Administrative professional team spearheaded toiletry drive

ATP Team posing with supplies
Karen Coleman, center-right

The University of North Texas Health Science Center at Fort Worth’s administrative professional team organized a toiletry drive for items on campus during the month of June.

HSC Health’s senior executive assistant Karen Coleman, who spearheaded the drive, said she was inspired to act after visiting the student pantry. There she saw a need for toiletries such as soap, shampoo, shaving cream, deodorant, razors, feminine products and other necessities.

“There was a box for them, but it was empty,” she said. “They had some items of food, but they didn’t really have very many toiletry items. And so, I thought, ‘Students are coming back to campus soon.’”

Provision Promise, a national nonprofit that donates toiletries, surveyed more than 100 college students across the country and found that 45% missed class because they didn’t have access to essential hygiene products. Some items the students struggled to get included soap, shampoo, deodorant, laundry detergent and tampons, according to the nonprofit’s website. The students stayed home rather than face the humiliation of not feeling clean and healthy for class.

Donations from the ATP drive, Coleman said, will be split between the student pantry and HSC Health. Toiletries are particularly crucial donation items because they can’t be purchased with food stamps, and those supplies are often too expensive for a student’s budget.

Atpsupplies

HSC’s toiletry drive exceeded expectations

Across campus, the Administrative Professional Team garnered enough donations to create 95-gallon Ziploc bags filled with vital toiletries — 14 kid bags and 81 adult bags. Coleman believes this is the first time HSC has ever done anything like this.

The admins team was not expecting this many donations and they are extremely hopeful that the generosity of people on campus makes a lasting impression on everyone who benefits.

“To receive 95 bags that we could distribute, I just thought it was amazing,” she said. “The employees in student services were so excited. This is really going help students, and I just think that it’s important to give to others.”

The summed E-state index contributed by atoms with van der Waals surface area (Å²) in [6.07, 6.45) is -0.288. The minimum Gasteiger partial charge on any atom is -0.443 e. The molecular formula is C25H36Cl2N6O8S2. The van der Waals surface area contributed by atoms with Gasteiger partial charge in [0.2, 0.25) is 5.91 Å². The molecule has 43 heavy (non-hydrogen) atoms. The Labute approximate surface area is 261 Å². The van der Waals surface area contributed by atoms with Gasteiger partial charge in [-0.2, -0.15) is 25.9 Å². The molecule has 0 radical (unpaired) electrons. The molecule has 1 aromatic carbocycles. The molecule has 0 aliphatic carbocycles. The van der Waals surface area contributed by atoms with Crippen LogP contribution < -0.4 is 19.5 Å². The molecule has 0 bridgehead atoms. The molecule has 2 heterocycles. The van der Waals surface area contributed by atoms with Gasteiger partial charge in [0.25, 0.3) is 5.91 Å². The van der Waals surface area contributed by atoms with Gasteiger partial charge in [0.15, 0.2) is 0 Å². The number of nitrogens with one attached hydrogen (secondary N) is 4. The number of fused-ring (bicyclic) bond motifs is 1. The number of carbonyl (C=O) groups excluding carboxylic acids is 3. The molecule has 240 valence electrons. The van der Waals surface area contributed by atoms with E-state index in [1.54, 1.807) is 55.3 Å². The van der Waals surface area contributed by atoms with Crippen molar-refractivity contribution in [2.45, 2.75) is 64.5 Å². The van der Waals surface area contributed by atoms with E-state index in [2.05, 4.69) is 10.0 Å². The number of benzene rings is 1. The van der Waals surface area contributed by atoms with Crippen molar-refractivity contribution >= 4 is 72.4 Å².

Jessica Rangel, HSC’s executive vice president of Health Systems, worked alongside Coleman to collect high-demand items for the toiletry drive. She said the drive personified the mission of HSC.

Jessica Rangel
Jessica Rangel

“Let’s face it, toiletries of any kind are expensive,” said Rangel. “Items that help with basic hygiene are essential, yet many in our community have to forego them when deciding between other priorities. HSC has fully embraced the Whole Health model where empowering others to participate in the care of their body, mind, spirit and environment is front and center. Because of the generosity of our HSC family, these items are yet another way to show that we care about each other: whole person, whole health. Having these items available is vital to maintaining health and wellness. That’s what our community is all about.”

Reaching across campus

The APT Outreach Team put together an Amazon wish list that detailed which supplies students need the most. About 95% of donations came from that list. With an easy click of a button, many students’ needs were met. Additionally, Coleman worked with the APT team to set up boxes around campus where faculty, staff and other students could leave donations.Suppliesatp

“Team members across campus were responsible for their box and getting the donations and bringing them to our site where we were holding everything,” she said. “We tried to create generic bags filled with whatever we received: deodorant, shampoo, razors, toothbrushes, toothpaste.

Her team worked to put the bags together and wrote notes on index cards to brighten everyone’s day. She wanted to make a positive impact on the daily life on campus. By helping students and patients today, she’s improving the future of health care in our community.

“It was a small donation, but hopefully it’ll make a lasting impact for somebody,” she said.

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